Kentucky Invites a Lawsuit
See this post from On Special Education. It begins:
This week, the Kentucky Board of Education banned the use of readers on state tests, whether that means people or computer software that read text aloud, an accommodation used by some students with disabilities, who also use this kind of help in class every day. The switch affects end-of-year state exams, as well as the National Assessment of Educational Progress or NAEP.
The shift has some people alarmed, especially about the effect on students whose education plans (IEPs) require the use of a reader. Apparently, the switch was driven in part by the goal of reducing how many students' scores are eliminated when calculating NAEP scores. State exclusion rates on NAEP, often called the nation's report card, have dropped recently, but some state exclusion rates remain high. When students are excluded, there are obvious questions about whether a state's scores actually reflect all of the state's students.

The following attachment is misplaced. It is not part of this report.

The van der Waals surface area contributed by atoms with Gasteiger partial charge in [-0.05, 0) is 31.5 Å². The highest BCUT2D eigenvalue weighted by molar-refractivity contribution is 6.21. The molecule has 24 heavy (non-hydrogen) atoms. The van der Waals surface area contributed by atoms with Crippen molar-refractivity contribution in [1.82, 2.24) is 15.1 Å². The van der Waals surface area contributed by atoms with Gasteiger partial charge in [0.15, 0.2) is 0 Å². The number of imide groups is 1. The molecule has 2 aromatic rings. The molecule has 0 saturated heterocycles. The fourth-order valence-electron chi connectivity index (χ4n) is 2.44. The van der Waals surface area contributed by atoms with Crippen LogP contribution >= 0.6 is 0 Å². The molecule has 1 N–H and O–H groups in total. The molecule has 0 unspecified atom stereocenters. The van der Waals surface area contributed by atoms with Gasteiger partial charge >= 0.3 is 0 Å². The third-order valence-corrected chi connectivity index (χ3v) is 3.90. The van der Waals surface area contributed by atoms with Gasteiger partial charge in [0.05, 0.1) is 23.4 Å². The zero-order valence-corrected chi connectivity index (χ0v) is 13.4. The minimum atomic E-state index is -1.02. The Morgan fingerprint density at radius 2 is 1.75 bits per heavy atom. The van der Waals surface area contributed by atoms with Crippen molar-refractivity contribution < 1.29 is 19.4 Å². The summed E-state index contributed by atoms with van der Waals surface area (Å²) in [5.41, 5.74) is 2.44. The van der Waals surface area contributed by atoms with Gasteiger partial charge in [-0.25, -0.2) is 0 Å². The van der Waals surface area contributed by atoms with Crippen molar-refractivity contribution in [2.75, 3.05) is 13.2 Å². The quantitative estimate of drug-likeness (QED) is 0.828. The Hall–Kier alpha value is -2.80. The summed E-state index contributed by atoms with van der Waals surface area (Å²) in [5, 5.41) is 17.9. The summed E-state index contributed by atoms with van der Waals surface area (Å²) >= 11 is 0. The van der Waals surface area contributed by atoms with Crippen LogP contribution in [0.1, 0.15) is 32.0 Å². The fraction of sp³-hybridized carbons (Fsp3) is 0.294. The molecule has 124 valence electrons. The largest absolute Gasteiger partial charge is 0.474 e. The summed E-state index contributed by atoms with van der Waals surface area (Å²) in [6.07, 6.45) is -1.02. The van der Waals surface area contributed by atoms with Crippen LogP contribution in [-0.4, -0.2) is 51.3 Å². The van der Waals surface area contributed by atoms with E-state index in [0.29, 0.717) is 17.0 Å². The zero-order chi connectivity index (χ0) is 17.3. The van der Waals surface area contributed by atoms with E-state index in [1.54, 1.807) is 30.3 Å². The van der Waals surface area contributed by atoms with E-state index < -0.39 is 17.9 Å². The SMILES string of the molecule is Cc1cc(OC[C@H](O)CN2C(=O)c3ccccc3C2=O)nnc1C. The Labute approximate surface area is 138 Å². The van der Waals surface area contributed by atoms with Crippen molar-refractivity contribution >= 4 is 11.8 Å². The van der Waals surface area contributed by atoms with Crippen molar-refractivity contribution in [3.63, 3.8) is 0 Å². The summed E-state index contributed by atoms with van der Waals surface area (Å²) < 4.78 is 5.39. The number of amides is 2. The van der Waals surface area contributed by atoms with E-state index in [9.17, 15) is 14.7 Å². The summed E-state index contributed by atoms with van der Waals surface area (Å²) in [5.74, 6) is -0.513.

Special education advocates opposed the move, including hundreds of Kentucky teachers. The Kentucky Department of Education wanted to delay the elimination of readers, but the state board didn't agree.If the blog post is describing this policy accurately, I don't see how the policy can possibly be consistent with the ADA. It's not just people with learning disabilities but also, for example, blind people who use readers (and equivalent software). A blanket rule against readers and equivalent software would be very difficult to justify, even granting that the state has a clear interest in encouraging reading among (some? many?) who get these accommodations now.